Please read Donald Luskin's op-ed here. For those who do wish to leave, it is reprinted below.
"What would the Maestro do?"; As nervous markets hang on every word of Federal Reserve Chairman Ben Bernanke, trying to divine whether he will lower interest rates in response to the current turmoil in credit markets, comparisons to his illustrious predecessor Alan Greenspan are inevitable.
Such comparisons can also be invidious, and shouldn't influence what Mr. Bernanke does now. Mr. Greenspan is fondly remembered for his role in stewarding markets through the stock crash of 1987, the Long Term Capital Management crisis of 1998, the collapse of the tech bubble in early 2001, and the aftermath of the terrorist attacks of September 2001. Today he enjoys a reputation for having moved swiftly and decisively -- "pre-emptively" it is often said now -- to help the markets out of those crises.
But the truth is quite different. Mr. Greenspan is fortunate indeed to be remembered as such a decisive leader, because in fact his reactions to some of those crises were quite tardy, and were seen by most market participants at the time as being too little, too late.
Let's look at the Long Term Capital Management crisis of 1998, an event in many ways analogous to today's situation. Then the markets were thrown into turmoil by emerging market currency devaluations and Russia's default on its sovereign debt, much as markets have recently been rocked by defaults in subprime mortgages. As a consequence, then as now, the solvency of hedge funds and the investment banks that sponsored them were threatened.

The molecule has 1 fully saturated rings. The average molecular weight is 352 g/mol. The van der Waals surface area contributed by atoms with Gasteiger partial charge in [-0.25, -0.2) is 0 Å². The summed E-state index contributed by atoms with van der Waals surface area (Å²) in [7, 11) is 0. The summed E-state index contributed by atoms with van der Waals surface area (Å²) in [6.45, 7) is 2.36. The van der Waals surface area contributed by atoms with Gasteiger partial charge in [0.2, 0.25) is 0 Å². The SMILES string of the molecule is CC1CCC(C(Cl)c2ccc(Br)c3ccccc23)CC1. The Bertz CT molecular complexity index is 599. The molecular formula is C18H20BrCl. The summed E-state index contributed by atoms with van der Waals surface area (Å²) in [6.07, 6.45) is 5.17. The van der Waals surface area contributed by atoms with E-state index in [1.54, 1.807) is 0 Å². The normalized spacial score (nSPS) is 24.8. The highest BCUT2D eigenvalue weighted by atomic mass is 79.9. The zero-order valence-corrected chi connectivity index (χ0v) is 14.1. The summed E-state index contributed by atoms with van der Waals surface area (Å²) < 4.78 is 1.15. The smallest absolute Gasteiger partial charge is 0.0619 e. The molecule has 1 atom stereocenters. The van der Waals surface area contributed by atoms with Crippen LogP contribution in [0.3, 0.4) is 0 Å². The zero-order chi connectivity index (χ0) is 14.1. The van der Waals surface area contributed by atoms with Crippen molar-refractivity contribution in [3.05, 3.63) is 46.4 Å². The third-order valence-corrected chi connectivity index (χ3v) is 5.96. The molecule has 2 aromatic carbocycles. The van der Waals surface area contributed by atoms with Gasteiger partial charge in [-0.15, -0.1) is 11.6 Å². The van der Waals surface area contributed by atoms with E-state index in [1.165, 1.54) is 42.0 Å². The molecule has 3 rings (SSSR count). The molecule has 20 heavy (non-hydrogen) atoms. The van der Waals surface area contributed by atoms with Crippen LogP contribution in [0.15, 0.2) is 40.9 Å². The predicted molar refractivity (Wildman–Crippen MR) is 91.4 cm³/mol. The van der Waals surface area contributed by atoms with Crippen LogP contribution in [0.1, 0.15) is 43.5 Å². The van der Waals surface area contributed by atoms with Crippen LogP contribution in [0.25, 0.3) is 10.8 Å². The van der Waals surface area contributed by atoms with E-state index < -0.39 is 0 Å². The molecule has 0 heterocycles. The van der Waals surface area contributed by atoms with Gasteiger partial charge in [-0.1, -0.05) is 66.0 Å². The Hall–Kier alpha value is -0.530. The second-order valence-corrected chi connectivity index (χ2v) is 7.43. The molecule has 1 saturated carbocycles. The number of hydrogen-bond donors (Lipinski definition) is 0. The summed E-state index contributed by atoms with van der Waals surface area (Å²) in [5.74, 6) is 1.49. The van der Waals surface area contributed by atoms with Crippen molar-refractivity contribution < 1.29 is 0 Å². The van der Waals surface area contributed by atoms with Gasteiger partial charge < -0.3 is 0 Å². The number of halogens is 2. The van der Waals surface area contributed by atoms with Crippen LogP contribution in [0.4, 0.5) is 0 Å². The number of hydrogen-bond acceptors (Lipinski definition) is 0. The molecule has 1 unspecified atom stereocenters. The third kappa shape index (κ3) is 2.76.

By the time LTCM had collapsed -- and had to be bailed out by a private consortium of banks brought together by the New York Fed's William McDonough, not Mr. Greenspan -- the S&P 500 had already fallen by almost 20%, and staged a modest recovery from there. Mr. Greenspan had done precisely nothing with interest rates.
The Federal Open Market Committee made a 25 basis-point rate cut the day after the LTCM bailout was announced in late September. Markets were not impressed. Credit markets remained frozen much as they have been in the current crisis, and stocks fell to new lows over the first 10 days of October.
Laurence Meyer, a Federal Reserve Board governor at the time, recalls in his 2004 book, A Term at the Fed, that "Rather than calming the markets, the small size of the rate cut raised doubts that the Fed appreciated the severity of the problem . . . Greenspan was now under attack."